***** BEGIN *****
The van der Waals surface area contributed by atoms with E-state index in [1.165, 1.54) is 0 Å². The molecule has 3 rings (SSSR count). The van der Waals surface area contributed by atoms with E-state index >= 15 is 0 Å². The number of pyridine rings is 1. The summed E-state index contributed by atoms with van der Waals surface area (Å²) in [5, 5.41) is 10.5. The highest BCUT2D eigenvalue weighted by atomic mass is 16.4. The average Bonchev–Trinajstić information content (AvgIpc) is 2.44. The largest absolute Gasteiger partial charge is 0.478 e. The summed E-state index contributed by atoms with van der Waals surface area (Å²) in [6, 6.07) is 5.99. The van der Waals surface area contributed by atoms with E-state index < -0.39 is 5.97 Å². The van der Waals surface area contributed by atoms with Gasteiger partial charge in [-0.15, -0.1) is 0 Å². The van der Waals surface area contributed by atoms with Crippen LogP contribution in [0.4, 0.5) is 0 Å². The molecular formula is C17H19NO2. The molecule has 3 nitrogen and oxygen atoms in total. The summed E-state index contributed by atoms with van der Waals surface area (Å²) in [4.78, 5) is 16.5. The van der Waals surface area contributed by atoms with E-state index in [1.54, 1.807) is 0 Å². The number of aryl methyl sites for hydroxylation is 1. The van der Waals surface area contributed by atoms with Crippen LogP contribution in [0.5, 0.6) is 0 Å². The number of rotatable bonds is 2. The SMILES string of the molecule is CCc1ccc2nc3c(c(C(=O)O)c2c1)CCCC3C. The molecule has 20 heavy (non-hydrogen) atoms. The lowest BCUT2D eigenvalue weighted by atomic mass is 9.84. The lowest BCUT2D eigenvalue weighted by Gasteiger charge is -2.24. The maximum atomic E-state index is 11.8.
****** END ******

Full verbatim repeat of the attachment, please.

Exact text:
The van der Waals surface area contributed by atoms with E-state index in [1.165, 1.54) is 0 Å². The molecule has 3 rings (SSSR count). The van der Waals surface area contributed by atoms with E-state index >= 15 is 0 Å². The number of pyridine rings is 1. The summed E-state index contributed by atoms with van der Waals surface area (Å²) in [5, 5.41) is 10.5. The highest BCUT2D eigenvalue weighted by atomic mass is 16.4. The average Bonchev–Trinajstić information content (AvgIpc) is 2.44. The largest absolute Gasteiger partial charge is 0.478 e. The summed E-state index contributed by atoms with van der Waals surface area (Å²) in [6, 6.07) is 5.99. The van der Waals surface area contributed by atoms with E-state index < -0.39 is 5.97 Å². The van der Waals surface area contributed by atoms with Gasteiger partial charge in [-0.15, -0.1) is 0 Å². The van der Waals surface area contributed by atoms with Crippen LogP contribution in [0.4, 0.5) is 0 Å². The molecular formula is C17H19NO2. The molecule has 3 nitrogen and oxygen atoms in total. The summed E-state index contributed by atoms with van der Waals surface area (Å²) in [4.78, 5) is 16.5. The van der Waals surface area contributed by atoms with E-state index in [1.54, 1.807) is 0 Å². The number of aryl methyl sites for hydroxylation is 1. The van der Waals surface area contributed by atoms with Crippen LogP contribution in [0.5, 0.6) is 0 Å². The number of rotatable bonds is 2. The SMILES string of the molecule is CCc1ccc2nc3c(c(C(=O)O)c2c1)CCCC3C. The molecule has 20 heavy (non-hydrogen) atoms. The lowest BCUT2D eigenvalue weighted by atomic mass is 9.84. The lowest BCUT2D eigenvalue weighted by Gasteiger charge is -2.24. The maximum atomic E-state index is 11.8.